How Befriending The Mountains at The Age of Six Shaped My Life


In the last couple of years, I have come to realise that I am a fiercely independent person. Yes, I crave companionship, but I also can’t be surrounded by too many people for too long. One would assume, this is just how it is. But, I know this transformation traces its roots back to my childhood, 350 kilometres away from my birth city.

To explain this better, let’s go back to the beginning.

Winter. 2019-2020

Photo of Jakhu, Shimla, Himachal Pradesh, India by Kirat S

Did I choose the mountains or did the mountains choose me?

All through my school years, every time I had to write the mandatory-post-vacation-essay on how I spent my summer vacation, I would smile to myself. Not because I had way too many stories to share but because I had only one. For 11 years, I spent my summer vacations at the quaint family home in Shimla. It was where my father grew up and in retrospect, it’s where I found myself.

However, this admiration only came much later. As a young, restless child, there were moments of frustration when I’d hoped we would plan a trip to some other place. While my friends travelled the world, I’d learnt to find my own small world amidst the gorgeous sunsets and peaceful mountains of Shimla.

The quaint mountain home. Year: 2017

Photo of Jakhu, Shimla, Himachal Pradesh, India by Kirat S

When at six years of age my parents decided to put me in a hostel in Shimla, I was ecstatic! For my naive mind, the decision translated to a permanent summer vacation with a bit of studying thrown in. Unfortunately, it was a short-lived dream and I was back in the city in a couple of years (due to medical reasons). But thankfully for me, the summer trips to the mountains continued.

Any opportunity to visit Shimla was jumped at with much enthusiasm. Both my parents were stuck in a schedule, my mother more than my father. So he and I spent many summers in Shimla without my mother or sister around. One would imagine that staying away from one half of the family would be difficult for a seven-year-old but the reality was drastically different.

Where my story began. Year: 1992

Photo of Jakhu, Shimla, Himachal Pradesh, India by Kirat S

Flying out of the nest

I learnt things much faster and understood what independence meant right in my foundation years. Whether it was deciding what to wear, what to eat or how to spend the afternoon, I did it all on my own. I spent daytime reading for hours on the porch, evenings exploring the old skating rink on the ridge and nights lying down and watching the stars.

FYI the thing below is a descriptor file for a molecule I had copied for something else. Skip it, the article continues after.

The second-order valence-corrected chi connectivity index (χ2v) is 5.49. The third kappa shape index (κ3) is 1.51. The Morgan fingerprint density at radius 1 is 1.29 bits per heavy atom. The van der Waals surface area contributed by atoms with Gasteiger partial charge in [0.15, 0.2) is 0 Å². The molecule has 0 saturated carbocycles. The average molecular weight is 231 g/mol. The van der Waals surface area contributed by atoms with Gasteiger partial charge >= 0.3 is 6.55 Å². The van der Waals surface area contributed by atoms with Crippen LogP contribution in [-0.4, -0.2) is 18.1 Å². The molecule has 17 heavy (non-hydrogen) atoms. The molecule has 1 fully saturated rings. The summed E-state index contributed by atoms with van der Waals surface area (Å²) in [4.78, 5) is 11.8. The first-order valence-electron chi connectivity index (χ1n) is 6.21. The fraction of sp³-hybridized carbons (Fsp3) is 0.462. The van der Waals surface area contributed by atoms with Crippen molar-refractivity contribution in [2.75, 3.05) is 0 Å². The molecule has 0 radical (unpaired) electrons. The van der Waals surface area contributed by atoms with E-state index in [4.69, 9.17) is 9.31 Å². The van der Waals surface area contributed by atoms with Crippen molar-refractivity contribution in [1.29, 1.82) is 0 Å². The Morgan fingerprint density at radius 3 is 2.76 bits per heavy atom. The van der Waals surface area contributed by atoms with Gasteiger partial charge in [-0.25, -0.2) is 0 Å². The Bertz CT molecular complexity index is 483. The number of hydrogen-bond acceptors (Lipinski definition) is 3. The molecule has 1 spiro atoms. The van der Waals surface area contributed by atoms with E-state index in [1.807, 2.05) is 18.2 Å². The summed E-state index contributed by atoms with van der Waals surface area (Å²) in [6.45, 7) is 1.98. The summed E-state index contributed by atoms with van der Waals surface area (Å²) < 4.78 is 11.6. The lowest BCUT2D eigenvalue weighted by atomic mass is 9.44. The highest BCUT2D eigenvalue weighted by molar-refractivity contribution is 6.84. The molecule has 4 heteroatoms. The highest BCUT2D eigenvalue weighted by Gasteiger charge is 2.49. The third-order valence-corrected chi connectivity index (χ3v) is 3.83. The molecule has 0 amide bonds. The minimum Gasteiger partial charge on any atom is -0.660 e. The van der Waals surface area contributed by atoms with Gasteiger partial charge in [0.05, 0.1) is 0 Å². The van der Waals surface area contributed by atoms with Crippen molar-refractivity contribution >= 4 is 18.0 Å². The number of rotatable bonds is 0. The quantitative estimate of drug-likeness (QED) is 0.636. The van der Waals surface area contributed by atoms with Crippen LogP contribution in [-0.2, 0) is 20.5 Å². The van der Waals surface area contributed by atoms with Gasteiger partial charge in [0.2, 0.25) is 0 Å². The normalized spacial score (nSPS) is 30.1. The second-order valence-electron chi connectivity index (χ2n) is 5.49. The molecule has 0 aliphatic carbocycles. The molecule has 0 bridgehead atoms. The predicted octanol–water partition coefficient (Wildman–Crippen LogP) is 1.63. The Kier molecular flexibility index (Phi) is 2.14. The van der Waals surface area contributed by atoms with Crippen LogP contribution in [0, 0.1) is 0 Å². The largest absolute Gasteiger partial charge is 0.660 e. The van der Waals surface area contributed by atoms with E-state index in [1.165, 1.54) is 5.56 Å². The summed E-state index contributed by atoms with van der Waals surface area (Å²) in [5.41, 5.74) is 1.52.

I made my own schedule and changed it at will. I learnt what being free meant. If it was a sunny day, I would head out on an impromptu trek. If the skies chose to keep the sun to themselves, I’d cuddle up inside a small tree attic and watch the raindrops fall off the leaves. The mountains and I learnt to understand each other and our moods.

Unfortunately for people around me, this is how I am, years later. I let nature dictate my mood and schedule. If my heart is not in a social gathering that I am obligated to attend, I take the difficult road and excuse myself as honestly as I possibly can.

Summer. Year: 2019

Photo of Jakhu, Shimla, Himachal Pradesh, India by Kirat S

But through all of this, I am thankful to my father who never stopped me from exploring. He let me go on treks with local kids, encouraged me to join their family picnics, even introduced me to the anxiety-inducing skill of socialising. Now I wouldn’t call myself an introvert, but I was certainly not the conversation starter. He would accompany me on walks and we’d stumble upon children playing in the garden (I have a feeling this was planned). One thing would lead to another and in no time, my house would become the favourite spot for all neighbourhood children.

To be honest, I was mighty proud of myself and our house. I would show off the flower beds and the hidden corners of the big house. In my mind, these children were experts in trekking down cliffs and finding routes where none existed. But when it came to my house, I knew every curve, every turn and every hiding spot. The house became my muse and I became an expert storyteller, slowly letting go of my fear of meeting new people.

The man who changed my life, my father. Year: 1988

Photo of Naldehra, Himachal Pradesh, India by Kirat S